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Sports teams try to accommodate special needs fans

The Bennett family had a difficult time locating the quiet zones and special concession stands the team has created this year for those on the autism spectrum. Laura Ziegler/for Marketplace

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Many people on the autism spectrum have a hard time in loud, chaotic places like sports stadiums. But a number of professional sports teams are trying to make it easier and more fun to attend games for those with autism and other special needs. Among them are the Kansas City Royals, who have put some accommodations, such as quiet zones, in place at Kauffman Stadium.

According to the Centers for Disease Control and Prevention, one in 68 children is on the autism spectrum. And the Royals want these kids and their families to feel comfortable in their stadium, says Royals spokesman Toby Cook. “We like selling the tickets but we really also like filling the stadium up with fans,” he said. “But there’s the rub. Because the more people we have here and the greater the volume level, the more we have to be sensitive to people who have a sensitivity to that.”

Ryan Bennett, who has autism, and his family attended a recent game against the Boston Red Sox to see how well some of those accommodations work. Early in the game, he’s indifferent to the fact the Royals are losing. He’s sweating. “It’s really hot out here,” he said, mopping his brow with his arm. Ryan hates the heat – it makes him anxious. The unpredictable loudness, he said, makes him fidgety.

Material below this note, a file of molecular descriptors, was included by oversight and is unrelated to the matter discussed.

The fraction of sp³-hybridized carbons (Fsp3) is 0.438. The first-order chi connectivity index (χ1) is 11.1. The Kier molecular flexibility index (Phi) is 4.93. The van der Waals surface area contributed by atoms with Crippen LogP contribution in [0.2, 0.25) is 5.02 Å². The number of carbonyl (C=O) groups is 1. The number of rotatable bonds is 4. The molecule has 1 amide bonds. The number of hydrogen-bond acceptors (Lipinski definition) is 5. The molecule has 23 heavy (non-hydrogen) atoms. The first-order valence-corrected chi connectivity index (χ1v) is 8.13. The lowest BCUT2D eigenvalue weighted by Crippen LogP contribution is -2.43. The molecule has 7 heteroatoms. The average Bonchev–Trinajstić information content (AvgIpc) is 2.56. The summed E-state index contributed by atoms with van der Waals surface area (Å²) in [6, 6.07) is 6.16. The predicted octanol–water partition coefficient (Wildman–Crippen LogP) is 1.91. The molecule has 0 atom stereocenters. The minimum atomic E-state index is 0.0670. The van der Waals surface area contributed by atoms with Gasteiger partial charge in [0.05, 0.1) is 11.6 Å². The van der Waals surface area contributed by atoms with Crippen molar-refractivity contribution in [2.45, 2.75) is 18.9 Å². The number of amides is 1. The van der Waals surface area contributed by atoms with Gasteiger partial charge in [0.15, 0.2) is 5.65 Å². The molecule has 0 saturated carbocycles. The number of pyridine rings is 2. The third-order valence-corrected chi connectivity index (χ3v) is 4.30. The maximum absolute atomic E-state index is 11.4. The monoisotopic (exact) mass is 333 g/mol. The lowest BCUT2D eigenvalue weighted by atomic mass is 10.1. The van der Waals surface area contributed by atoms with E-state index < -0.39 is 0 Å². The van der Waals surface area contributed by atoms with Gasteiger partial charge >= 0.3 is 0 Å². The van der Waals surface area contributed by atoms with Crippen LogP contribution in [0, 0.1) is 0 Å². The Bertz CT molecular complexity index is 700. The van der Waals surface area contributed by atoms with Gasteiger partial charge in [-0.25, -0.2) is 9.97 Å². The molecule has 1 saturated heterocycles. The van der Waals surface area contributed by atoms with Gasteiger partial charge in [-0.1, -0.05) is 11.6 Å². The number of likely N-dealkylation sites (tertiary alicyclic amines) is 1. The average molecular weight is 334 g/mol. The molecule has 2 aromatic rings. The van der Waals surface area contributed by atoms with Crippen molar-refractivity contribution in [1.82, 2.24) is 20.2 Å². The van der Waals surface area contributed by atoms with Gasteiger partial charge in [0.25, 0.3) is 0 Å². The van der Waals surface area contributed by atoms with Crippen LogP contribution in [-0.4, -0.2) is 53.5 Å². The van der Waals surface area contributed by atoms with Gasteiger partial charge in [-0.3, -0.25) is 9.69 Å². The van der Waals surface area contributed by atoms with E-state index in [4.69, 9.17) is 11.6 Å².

“There are times I feel like I wanna plug my ears….like now,” Ryan said as the crowd roared. But Ryan doesn’t like to stand out – so he waits until the noise subsides. “I feel like I’m being rude by doing that and I don’t want to be rude.”  

By the 5th inning, Ryan has had enough. So he and his mom and dad, Rick and Kathy Bennett, set out with a map to find the new quiet zones the Royals have created to help those on the autism spectrum. Pausing to scrutinize the small map as they wander the concourse, the family looks for signage that might indicate where they should be going.

It takes a while, but they find an usher who points them in the right direction. That extra 15 or 20 minutes spent trying to find the quiet zone is really hard for someone like Ryan, whose anxiety level is already high. Rick Bennett said the stadium map needs to be clearer and the identifying markers on the map should match those inside the stadium to be useful. And the family said the signs for the quiet zone were too small. “There’s a lot of those on the spectrum who are not going to engage somebody and ask for directions,” Rick said. “They take things very literally.” 

Once he and his family found the quiet zone and Ryan spent some time there, he felt better. 

While there may be some kinks to work out, the Kansas City Royals would like kids on the spectrum to come to a game any day they want — and, ideally — stay until the end.

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